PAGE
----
Travel Talk

The Magnificent City of Mantua, Italy


I just recently returned from a day exploring the most magnificent city of Mantua, Italy. This place is a Unesco World Heritage Site and for good reason. It has some of the best examples of Renaissance genius in the form of paintings, palaces, the cityscape and more. From the moment myself and a group of other bloggers hit the scene, we were all agreeing that it’s one of those places that everywhere you go, it’s another photo. A truly pleasant place which if you’re traveling through Italy isn’t to be missed in my humble opinion.


We started off exploring the streets which is always a favorite thing of mine to do. Lots of small cobble stone streets connecting to another and people going about their daily business in the eclectic mix of new meets old. Before we go any further, you need to know about the House of Gonzago to fully get an idea of what Mantua is all about. They were a very wealthy noble family who made lots of their money off being mercenaries and horse breeders who controlled the area for ~400 years after destroying the Bonacolsi family who were once allies in a bloody duel which took place in 1328.


The bloody battle happened just outside the Palazzo Ducale di Mantova aka Ducal Palace which is in the heart of Mantua. The city square was painted red and from there, the Gonzaga family took rule for the next four centuries and subsequently built the Ducal Palace into a city within itself at roughly 35,000 square meters; have you an idea how large that is? The place was also decked out beyond your wildest dreams with tapestries and frescoes as nice as I’ve ever seen anywhere in recent memory. This palace had roughly 500 rooms and each one seemed to be well decorated, unreal!


If you’re visiting the Ducal Palace, be sure to visit the Bridal Chamber as it has stunning frescoes painted by Andrea Mantegna, from 1465 to 1475. Sounds like a long time to paint a room but when you see it, you’ll get a better understanding. It depicts the family at the time and is some of the best example of the genius which was Renaissance art. For the first time in history, during the Renaissance people started using perspective in their photos and giving them a 3D effect which now is common place but back then, strokes of genius.


There was a gent from the House of Gonzaga called Vincenzo who may have been the inventor of the popular acronym swimming around the internet called “YOLO” aka “You only live once.” He managed to basically squander much of the family fortune with his unquenchable thirst for ladies, late nights and everything great. After him, his son had to start selling works of art to make ends meet and it was the beginning of the end of an era. That said, I’m sure hanging out with Vincenzo would have been a blast and when he went to war, he even brought an orchestra with him; that kinda guy.


We only known of him ever killing one man, and it was a Duke who refused to get out of his way while walking down the street. Imagine if that type of behavior went on today? It makes road rage look quite tame, I dare say. Vincenzo also liked to entertain and in his apartment within the palace which was basically a mansion to itself he had this room with a painting that always looked like it was pointing at you so it gave the appearance of the walls moving and such for those attending his party who were drinking fine wine and dancing late into the night.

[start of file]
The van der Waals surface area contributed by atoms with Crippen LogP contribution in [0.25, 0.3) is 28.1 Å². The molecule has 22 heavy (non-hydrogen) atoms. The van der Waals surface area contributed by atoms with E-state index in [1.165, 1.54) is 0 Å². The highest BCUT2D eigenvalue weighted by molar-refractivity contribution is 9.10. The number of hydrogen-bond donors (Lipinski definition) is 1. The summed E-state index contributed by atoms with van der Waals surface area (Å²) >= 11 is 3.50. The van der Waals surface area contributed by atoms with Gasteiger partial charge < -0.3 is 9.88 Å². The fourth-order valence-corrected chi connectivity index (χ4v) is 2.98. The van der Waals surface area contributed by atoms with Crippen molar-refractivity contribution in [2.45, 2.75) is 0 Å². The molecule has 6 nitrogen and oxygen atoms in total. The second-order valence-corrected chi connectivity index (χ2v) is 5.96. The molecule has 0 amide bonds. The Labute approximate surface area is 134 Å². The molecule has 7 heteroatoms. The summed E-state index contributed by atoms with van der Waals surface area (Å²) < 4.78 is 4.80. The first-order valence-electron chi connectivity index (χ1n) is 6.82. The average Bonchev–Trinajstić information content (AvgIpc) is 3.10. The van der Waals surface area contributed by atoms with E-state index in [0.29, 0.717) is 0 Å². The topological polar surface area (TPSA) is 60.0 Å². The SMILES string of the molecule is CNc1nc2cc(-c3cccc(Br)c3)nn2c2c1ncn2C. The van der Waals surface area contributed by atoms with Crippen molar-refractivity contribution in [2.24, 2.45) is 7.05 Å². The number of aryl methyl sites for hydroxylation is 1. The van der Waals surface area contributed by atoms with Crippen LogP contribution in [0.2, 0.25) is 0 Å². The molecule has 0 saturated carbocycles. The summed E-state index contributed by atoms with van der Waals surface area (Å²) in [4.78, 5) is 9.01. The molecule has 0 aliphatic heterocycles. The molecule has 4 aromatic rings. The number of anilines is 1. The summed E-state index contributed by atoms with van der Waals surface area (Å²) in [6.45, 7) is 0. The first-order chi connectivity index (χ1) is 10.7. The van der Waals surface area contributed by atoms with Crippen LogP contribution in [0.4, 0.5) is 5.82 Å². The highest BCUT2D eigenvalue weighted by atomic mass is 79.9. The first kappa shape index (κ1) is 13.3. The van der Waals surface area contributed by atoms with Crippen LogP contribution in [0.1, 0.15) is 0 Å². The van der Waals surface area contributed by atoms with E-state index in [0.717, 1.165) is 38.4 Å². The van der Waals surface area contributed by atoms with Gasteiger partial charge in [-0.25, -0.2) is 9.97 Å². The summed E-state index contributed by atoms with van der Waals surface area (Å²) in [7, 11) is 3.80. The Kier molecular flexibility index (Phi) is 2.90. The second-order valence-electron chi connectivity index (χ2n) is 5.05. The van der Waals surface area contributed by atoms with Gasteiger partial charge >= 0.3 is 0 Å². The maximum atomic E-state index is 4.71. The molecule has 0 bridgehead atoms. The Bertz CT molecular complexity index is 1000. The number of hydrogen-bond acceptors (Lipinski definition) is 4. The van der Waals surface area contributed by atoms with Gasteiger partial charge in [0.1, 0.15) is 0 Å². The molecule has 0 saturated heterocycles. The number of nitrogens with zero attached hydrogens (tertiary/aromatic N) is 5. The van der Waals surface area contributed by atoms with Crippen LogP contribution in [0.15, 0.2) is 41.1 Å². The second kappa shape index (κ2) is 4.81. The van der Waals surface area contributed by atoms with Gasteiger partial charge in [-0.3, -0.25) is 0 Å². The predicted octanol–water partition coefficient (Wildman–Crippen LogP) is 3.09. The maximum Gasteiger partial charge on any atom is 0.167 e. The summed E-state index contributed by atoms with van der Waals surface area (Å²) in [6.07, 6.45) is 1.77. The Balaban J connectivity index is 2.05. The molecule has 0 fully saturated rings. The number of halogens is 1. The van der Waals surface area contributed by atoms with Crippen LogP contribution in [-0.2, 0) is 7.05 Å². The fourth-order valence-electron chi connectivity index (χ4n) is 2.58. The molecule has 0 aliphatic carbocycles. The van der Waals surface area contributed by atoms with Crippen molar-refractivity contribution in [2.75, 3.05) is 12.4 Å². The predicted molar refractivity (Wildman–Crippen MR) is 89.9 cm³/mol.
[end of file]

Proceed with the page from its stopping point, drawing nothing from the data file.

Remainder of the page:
I could go on about the Ducal Palace for days but we’ll end it here and talk about the Palazzo Te which was at the other end of the village. This palace is quite refined in it’s own right and by no means a small place but size wise it’s a few stones compared to the Ducal Palace; it’s that big. I will note that inside the Palazzo Te, I saw what I’d argue to be the most stunning ceiling I’ve ever seen in my life. The detail is unreal and to call it a work of art is an understatement. The photo above is merely a portion of this brilliant masterpiece.


I spent a day in Mantua which is called Mantova in Italy but easily could have spent a week. I’d like to say I’ll return one day but the world is massive and my list of places to go back and visit or spend some time is growing at a ridiculous rate; that said if the opportunity arises, I’ll most certainly capitalize on it. I will note though that if you’re into the Renaissance Era, you would be missing out if you didn’t visit Mantua. I’m aware I only scratched the surface but very glad to have had the glimpse I got.

There is so much more to Italy than any of us can imagine; I encourage you to dig a little deeper…






























This post is from the Blogville campaign, created and managed by iambassador in partnership with Lombardy Tourism and Emilia Romagna Tourism. That said, obviously all thoughts are my own as they always have been and always will be.

Tips hat,

4 thoughts on “The Magnificent City of Mantua, Italy

  1. Great read and accompanying photos! Mantova is high on my list for when I return to Italy – more so now than before!

    1. You’re going to love it, especially if you’re into the Renaissance era which is one of the most interesting to say the least. Definitely don’t miss the palaces; they were a real highlight for me.

  2. You captured it really well. I was just there September 14th and it was one of my favourite places on our little Italian tour. I missed a lot of the places you visited because I was just enjoying wandering around the town in the sun but now see what I missed. Will have to return.

    1. Thanks and I too hope to return sometime as I missed lots as well. I was there with a guide and what a difference it makes! That said, the majority of my travels are similar to your experience; wandering the streets and enjoying the sights.

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